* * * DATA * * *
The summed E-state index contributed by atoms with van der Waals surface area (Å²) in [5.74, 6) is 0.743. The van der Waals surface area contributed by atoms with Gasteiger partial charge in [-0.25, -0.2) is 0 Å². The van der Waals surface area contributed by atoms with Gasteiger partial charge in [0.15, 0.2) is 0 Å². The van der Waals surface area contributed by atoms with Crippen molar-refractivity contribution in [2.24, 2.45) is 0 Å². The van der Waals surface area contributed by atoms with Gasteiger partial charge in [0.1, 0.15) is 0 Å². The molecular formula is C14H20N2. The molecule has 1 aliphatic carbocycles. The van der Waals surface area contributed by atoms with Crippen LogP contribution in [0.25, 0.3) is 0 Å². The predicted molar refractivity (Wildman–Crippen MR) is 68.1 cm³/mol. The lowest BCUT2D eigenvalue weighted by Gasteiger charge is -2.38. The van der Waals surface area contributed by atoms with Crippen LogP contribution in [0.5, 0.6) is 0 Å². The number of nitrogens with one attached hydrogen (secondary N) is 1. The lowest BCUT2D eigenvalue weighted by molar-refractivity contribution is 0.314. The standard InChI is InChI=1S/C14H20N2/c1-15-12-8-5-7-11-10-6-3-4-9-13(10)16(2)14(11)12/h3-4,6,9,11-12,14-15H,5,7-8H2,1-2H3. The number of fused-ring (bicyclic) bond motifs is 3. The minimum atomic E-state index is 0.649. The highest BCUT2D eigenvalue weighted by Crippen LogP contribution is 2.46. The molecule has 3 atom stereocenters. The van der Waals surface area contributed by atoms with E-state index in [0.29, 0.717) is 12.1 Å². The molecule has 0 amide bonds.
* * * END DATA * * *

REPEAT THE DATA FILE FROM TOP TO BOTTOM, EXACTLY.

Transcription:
The summed E-state index contributed by atoms with van der Waals surface area (Å²) in [5.74, 6) is 0.743. The van der Waals surface area contributed by atoms with Gasteiger partial charge in [-0.25, -0.2) is 0 Å². The van der Waals surface area contributed by atoms with Gasteiger partial charge in [0.15, 0.2) is 0 Å². The van der Waals surface area contributed by atoms with Crippen molar-refractivity contribution in [2.24, 2.45) is 0 Å². The van der Waals surface area contributed by atoms with Gasteiger partial charge in [0.1, 0.15) is 0 Å². The molecular formula is C14H20N2. The molecule has 1 aliphatic carbocycles. The van der Waals surface area contributed by atoms with Crippen LogP contribution in [0.25, 0.3) is 0 Å². The predicted molar refractivity (Wildman–Crippen MR) is 68.1 cm³/mol. The lowest BCUT2D eigenvalue weighted by Gasteiger charge is -2.38. The van der Waals surface area contributed by atoms with Crippen LogP contribution in [0.5, 0.6) is 0 Å². The number of nitrogens with one attached hydrogen (secondary N) is 1. The lowest BCUT2D eigenvalue weighted by molar-refractivity contribution is 0.314. The standard InChI is InChI=1S/C14H20N2/c1-15-12-8-5-7-11-10-6-3-4-9-13(10)16(2)14(11)12/h3-4,6,9,11-12,14-15H,5,7-8H2,1-2H3. The number of fused-ring (bicyclic) bond motifs is 3. The minimum atomic E-state index is 0.649. The highest BCUT2D eigenvalue weighted by Crippen LogP contribution is 2.46. The molecule has 3 atom stereocenters. The van der Waals surface area contributed by atoms with E-state index in [0.29, 0.717) is 12.1 Å². The molecule has 0 amide bonds.